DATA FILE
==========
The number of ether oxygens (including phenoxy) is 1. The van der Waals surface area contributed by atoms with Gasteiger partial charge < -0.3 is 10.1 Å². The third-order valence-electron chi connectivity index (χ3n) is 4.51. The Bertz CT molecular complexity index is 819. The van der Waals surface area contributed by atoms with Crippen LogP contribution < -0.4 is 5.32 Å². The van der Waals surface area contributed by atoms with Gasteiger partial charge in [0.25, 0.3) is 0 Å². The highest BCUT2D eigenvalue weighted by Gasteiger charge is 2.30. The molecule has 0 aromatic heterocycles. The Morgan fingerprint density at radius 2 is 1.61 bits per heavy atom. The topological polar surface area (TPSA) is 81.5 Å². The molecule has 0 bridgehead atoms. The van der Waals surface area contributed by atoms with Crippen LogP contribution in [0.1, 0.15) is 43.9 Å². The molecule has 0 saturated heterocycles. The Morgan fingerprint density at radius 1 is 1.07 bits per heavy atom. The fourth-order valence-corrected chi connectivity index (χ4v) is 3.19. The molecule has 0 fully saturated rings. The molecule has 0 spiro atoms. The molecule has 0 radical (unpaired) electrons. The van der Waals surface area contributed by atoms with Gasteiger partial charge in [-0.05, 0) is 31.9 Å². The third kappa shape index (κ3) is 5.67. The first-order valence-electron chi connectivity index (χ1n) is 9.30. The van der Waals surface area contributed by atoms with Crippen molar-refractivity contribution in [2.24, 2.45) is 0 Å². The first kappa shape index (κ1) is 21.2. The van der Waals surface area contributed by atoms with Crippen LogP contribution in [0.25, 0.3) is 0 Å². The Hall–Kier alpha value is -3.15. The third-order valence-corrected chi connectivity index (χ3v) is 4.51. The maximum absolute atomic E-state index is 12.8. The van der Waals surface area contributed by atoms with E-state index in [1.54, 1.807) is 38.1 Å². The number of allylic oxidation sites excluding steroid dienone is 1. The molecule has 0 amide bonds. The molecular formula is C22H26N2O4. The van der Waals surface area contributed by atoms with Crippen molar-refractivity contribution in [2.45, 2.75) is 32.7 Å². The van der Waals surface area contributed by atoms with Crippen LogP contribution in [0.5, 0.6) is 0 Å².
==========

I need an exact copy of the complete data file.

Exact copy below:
The number of ether oxygens (including phenoxy) is 1. The van der Waals surface area contributed by atoms with Gasteiger partial charge < -0.3 is 10.1 Å². The third-order valence-electron chi connectivity index (χ3n) is 4.51. The Bertz CT molecular complexity index is 819. The van der Waals surface area contributed by atoms with Crippen LogP contribution < -0.4 is 5.32 Å². The van der Waals surface area contributed by atoms with Gasteiger partial charge in [0.25, 0.3) is 0 Å². The highest BCUT2D eigenvalue weighted by Gasteiger charge is 2.30. The molecule has 0 aromatic heterocycles. The Morgan fingerprint density at radius 2 is 1.61 bits per heavy atom. The topological polar surface area (TPSA) is 81.5 Å². The molecule has 0 bridgehead atoms. The van der Waals surface area contributed by atoms with Crippen LogP contribution in [0.1, 0.15) is 43.9 Å². The molecule has 0 saturated heterocycles. The Morgan fingerprint density at radius 1 is 1.07 bits per heavy atom. The fourth-order valence-corrected chi connectivity index (χ4v) is 3.19. The molecule has 0 fully saturated rings. The molecule has 0 spiro atoms. The molecule has 0 radical (unpaired) electrons. The van der Waals surface area contributed by atoms with Gasteiger partial charge in [-0.05, 0) is 31.9 Å². The third kappa shape index (κ3) is 5.67. The first-order valence-electron chi connectivity index (χ1n) is 9.30. The van der Waals surface area contributed by atoms with Crippen molar-refractivity contribution in [2.24, 2.45) is 0 Å². The first kappa shape index (κ1) is 21.2. The van der Waals surface area contributed by atoms with Crippen LogP contribution in [0.25, 0.3) is 0 Å². The Hall–Kier alpha value is -3.15. The third-order valence-corrected chi connectivity index (χ3v) is 4.51. The maximum absolute atomic E-state index is 12.8. The van der Waals surface area contributed by atoms with E-state index in [1.54, 1.807) is 38.1 Å². The number of allylic oxidation sites excluding steroid dienone is 1. The molecule has 0 amide bonds. The molecular formula is C22H26N2O4. The van der Waals surface area contributed by atoms with Crippen molar-refractivity contribution in [2.45, 2.75) is 32.7 Å². The van der Waals surface area contributed by atoms with Crippen LogP contribution in [0.5, 0.6) is 0 Å².